Becoming a software developer – episode XXI

Becoming a software developer – episode XXI

Welcome to the twenty-first episode of my course “Becoming a software developer” in which we will use MongoDB which is a NoSQL database for storing the data of our application.

All of the materials including videos and sample projects can be downloaded from here.
The source code repository is being hosted on GitHub.



  • MongoDB



This is one of the most popular NoSQL databases in the world. Beware that NoSQL is just a catchy buzzword – there are many different NoSQL databases with totally unique behavior and destination. Basically, whenever you hear NoSQL, you should think about data storage where you can put the data in a so-called collection that does not require any particular schema and is very flexible. Quite often JSON is used as the primary data type for storing the documents. Opposite to the SQL database, usually, NoSQL databases do not handle transactions and reference keys. On the other hand, it’s quite simple to map even 1:1 class to the document stored within such database which makes them a very interesting choice as the primary data storage type for the variety of applications. To connect to the database, you can use Robomongo which is a free GUI client.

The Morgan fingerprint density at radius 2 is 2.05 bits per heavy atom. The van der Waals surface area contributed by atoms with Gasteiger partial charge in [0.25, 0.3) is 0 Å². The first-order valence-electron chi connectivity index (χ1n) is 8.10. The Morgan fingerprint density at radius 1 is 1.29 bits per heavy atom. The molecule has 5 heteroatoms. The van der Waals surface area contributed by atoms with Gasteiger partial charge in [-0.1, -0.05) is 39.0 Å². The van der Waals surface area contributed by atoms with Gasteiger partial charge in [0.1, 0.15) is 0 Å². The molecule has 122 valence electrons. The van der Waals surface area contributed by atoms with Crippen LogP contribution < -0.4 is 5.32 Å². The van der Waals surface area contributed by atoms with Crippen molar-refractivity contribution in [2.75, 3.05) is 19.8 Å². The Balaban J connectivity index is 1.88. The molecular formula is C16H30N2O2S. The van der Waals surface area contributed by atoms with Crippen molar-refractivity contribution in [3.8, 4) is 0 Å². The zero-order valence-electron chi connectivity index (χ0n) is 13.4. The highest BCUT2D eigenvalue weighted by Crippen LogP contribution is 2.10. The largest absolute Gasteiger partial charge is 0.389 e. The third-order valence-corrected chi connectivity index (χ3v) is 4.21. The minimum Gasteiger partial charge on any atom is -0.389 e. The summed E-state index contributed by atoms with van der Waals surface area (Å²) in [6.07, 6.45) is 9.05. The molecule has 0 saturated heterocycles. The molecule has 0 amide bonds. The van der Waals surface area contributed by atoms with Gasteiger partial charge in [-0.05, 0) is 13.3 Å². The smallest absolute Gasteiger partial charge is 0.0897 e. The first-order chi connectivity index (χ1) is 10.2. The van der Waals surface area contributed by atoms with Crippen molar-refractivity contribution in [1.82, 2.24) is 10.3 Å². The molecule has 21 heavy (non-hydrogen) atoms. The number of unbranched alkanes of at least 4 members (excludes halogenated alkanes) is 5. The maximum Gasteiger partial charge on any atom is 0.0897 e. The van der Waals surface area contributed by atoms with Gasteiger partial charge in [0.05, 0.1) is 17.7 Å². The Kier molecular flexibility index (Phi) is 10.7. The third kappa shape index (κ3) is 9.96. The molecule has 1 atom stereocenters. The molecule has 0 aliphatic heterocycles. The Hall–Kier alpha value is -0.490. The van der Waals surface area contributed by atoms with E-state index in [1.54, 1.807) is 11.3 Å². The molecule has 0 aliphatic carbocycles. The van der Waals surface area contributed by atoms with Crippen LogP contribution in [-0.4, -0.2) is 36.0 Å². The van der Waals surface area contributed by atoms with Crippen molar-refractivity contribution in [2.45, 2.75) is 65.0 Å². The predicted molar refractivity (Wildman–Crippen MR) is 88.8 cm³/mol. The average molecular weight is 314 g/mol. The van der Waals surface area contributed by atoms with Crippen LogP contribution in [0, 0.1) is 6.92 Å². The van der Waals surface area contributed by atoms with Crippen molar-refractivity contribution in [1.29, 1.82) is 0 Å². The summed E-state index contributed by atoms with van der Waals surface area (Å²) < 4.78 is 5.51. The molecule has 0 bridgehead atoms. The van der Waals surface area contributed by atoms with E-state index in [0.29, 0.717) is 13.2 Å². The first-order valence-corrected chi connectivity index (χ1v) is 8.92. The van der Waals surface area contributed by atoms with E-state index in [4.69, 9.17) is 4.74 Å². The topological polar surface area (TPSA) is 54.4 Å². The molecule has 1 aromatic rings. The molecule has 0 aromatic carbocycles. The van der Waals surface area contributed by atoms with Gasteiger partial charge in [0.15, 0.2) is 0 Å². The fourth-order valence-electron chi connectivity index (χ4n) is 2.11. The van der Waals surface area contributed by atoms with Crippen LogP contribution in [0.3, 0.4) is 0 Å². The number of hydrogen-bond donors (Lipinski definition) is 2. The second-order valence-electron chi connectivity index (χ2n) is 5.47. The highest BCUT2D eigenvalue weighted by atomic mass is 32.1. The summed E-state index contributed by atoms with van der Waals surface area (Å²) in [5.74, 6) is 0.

In order to start with MongoDB and .NET Core, it is required to install MongoDB.Driver. Once completed, we can create custom MongoSettings, configure the IoC module and implement the actual repository for the users:

Before we start using our brand new Mongo repository, let’s create so-called conventions and initialize them in a Startup class:

Eventually, we can secure the database by adding user to it and then fix the connection string property within the application settings:


In the next episode, we will use the SQL Server and Entity Framework Core to store the data in a typical SQL Server database.

7 Comments Becoming a software developer – episode XXI

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  2. YueYaNg

    hi, in these articles, you add services with Autofac by RegisterModule. And In “.NET Core Microservices” , you do these just with extension methods by AddSingleton or AddScoped. What’s the difference and which one is recommended?

    1. Piotr Gankiewicz

      Hi, under the hood you will achieve the same, the question is do you need a more advanced IoC container such as Autofac for your project. If that’s the case, go for this one.

      1. YueYaNg

        Hi, now in the .net core 2.0, running “.NET Core Microservices” ‘s code directly would cause an exception when it calls “app.ApplicationServices.GetService()…” in the Configure() method. And i heard init database in the Configure() is not recommended now. So I have 2 questions. 1, How to get services in the Configure() in .net core 2.0? 2, How to init database with standard way in .net core 2.0?


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